When the Dallas Housing Authority recently announced plans to place permanent supportive housing units in various locations around the city, it didn’t sit well with some of the nearby residents. In Oak Cliff, neighbors enlisted the support of Councilman Dave Neumann, and in Lake Highlands, neighbors took issue with Councilman Jerry Allen’s resigned approach.
But, as DHA CEO MaryAnn Russ explained at an Oak Cliff Chamber of Commerce committee meeting last week, neither of these councilmen has the authority to determine where the DHA can and cannot place subsidized housing units, either permanent supportive or otherwise. The DHA operates as an arm of the federal HUD, and “the city does not have sign-off on this process,” Russ says.
So the argument that our tax dollars are paying for apartment units that house the formerly homeless and incarcerated? That all depends on what tax dollars are being referenced.
Russ was clear that the DHA receives no money from the state, and no money from the city. The tax dollars with which it operates come from the U.S. Department of Housing and Urban Development (HUD), so they are federal tax dollars. The DHA also collects rent paid by individuals and families living in its housing, and has some income through interests, Russ says.
This week the DHA is sending out proposal requests for 350 additional permanent supportive housing units, part of its goal (along with the City of Dallas and the Metro Dallas Homeless Alliance) to create 700 permanent supportive housing units by 2014. If another proposal comes from an apartment or condominium complex in Lake Highlands, Councilman Jerry Allen won’t be able to veto it, and neither will any other Dallas elected officials or staffers.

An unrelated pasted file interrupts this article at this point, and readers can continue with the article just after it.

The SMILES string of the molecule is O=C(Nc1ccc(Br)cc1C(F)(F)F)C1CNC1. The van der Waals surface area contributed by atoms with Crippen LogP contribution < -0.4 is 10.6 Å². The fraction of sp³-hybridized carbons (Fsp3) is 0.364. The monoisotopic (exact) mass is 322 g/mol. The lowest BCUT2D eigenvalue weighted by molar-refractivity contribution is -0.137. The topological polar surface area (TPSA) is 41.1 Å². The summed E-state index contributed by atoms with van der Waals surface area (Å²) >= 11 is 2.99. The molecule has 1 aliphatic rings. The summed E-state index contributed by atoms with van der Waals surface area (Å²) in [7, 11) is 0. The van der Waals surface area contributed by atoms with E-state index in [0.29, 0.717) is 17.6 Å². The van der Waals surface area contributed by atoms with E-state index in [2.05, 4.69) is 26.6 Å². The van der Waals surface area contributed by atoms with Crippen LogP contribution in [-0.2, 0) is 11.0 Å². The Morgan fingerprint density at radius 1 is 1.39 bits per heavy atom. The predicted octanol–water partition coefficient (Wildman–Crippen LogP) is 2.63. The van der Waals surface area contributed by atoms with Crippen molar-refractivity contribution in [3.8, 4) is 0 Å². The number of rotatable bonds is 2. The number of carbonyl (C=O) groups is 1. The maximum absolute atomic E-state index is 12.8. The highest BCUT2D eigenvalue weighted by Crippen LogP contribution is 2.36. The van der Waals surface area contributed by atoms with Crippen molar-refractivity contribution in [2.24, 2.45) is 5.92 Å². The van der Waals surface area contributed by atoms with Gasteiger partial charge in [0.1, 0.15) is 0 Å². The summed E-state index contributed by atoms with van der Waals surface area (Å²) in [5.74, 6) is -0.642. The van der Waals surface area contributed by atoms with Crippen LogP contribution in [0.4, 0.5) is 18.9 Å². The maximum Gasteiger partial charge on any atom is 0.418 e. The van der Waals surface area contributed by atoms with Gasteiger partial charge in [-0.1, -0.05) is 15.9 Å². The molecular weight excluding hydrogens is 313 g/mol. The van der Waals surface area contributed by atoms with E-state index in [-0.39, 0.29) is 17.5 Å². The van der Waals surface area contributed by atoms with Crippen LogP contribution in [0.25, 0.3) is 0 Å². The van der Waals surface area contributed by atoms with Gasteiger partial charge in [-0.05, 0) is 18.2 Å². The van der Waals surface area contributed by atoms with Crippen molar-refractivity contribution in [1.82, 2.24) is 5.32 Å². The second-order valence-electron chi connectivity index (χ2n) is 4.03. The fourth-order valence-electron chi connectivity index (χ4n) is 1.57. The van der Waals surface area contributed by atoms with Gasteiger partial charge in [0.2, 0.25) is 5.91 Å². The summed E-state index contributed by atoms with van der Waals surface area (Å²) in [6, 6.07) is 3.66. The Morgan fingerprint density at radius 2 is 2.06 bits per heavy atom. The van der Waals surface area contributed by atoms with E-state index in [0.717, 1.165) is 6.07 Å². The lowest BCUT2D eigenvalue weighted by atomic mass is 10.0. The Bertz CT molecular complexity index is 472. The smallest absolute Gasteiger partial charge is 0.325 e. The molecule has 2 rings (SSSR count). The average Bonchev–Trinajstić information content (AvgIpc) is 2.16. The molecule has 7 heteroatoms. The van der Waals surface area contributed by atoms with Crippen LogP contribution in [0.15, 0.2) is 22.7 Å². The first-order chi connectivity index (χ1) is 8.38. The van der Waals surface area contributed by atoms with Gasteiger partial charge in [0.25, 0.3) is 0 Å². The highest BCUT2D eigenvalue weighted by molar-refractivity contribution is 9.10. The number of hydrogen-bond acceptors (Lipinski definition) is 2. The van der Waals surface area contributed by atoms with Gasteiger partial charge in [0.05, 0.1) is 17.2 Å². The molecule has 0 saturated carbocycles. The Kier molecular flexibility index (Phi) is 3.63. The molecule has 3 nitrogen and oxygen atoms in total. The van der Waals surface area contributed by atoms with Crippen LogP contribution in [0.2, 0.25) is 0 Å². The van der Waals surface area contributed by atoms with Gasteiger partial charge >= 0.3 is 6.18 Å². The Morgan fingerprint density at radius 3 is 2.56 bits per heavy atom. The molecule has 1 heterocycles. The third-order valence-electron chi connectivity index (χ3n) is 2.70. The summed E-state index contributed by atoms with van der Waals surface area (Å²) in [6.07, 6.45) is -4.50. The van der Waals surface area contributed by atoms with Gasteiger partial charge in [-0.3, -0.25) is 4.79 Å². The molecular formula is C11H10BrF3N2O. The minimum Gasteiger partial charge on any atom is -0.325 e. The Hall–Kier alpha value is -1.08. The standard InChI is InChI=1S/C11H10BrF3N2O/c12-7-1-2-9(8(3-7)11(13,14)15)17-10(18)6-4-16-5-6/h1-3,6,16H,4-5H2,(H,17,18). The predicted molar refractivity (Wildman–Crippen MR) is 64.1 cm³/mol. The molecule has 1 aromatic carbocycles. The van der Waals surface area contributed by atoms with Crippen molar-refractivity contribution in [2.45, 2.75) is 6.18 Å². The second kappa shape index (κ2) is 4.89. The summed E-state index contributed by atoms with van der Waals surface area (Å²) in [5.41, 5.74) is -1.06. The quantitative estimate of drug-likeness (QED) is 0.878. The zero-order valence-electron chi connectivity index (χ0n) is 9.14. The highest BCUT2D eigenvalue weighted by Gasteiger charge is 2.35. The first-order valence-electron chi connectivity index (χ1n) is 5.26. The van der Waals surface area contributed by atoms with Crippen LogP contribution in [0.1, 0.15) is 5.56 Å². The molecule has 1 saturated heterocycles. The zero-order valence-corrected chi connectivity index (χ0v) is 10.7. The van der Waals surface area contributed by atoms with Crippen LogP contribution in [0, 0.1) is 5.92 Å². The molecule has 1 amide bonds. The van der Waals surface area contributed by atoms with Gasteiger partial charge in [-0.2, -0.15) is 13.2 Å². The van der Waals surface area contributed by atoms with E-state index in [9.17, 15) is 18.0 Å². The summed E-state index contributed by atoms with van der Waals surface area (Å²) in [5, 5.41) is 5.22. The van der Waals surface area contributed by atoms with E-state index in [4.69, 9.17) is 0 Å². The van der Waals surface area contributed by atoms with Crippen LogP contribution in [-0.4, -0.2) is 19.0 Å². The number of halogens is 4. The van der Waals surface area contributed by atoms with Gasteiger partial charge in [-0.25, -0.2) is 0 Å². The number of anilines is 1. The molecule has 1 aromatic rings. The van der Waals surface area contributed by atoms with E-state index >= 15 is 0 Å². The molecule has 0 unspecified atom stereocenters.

Can neighbors have any influence at all? Sure, and the Woodside Condominiums situation in Lake Highlands may be a good example of how. Neighbors raised concerns that the DHA was planning to place 20 formerly incarcerated individuals in Woodside Condominuims at Forest near Abrams, a location known for its high crime rate. When the DHA looked into the concerns, Dallas Police Department data showed that, indeed, the average crime rate right around Woodside was higher than in both the surrounding neighborhood and citywide, so those units were abandoned. For formerly incarcerated individuals — and also for the formerly homeless, who “often have a lot of mental health issues,” Russ says — the DHA is mindful that they “don’t need to encounter issues when they walk out their front door.”
Russ also mentioned that the DHA “got a lot of pushback from Lake Highlands neighbors” on the 50 permanent supportive housing units at Trinity Palms, but the average crime rate right around the units is “substantially lower” than in the surrounding neighborhood or in the city, Russ says. “That’s a very nice property — nicer than many places I have actually lived,” Russ says.
Ultimately, though, it’s the DHA’s decision of where to locate subsidized housing, not the city’s, so asking a Dallas councilman for help is barking up the wrong tree.
Not that we’re suggesting this, but a lawsuit could produce better results — the recent settlement of Inclusive Communities Project v. HUD has produced a new zip code-based structure and a new scoring system for the DHA that may help to fix a problem that some Oak Cliff and Lake Highlands resident voiced during their protests of permanent supportive housing units in their respective neighborhoods: that the DHA should spread the poor, so to speak, equally into all Dallas council districts instead of concentrating its housing in a few. Read more on the DHA changes — and whether some of 350 units currently being requested could end up in our neighborhood — this afternoon and tomorrow on Back Talk.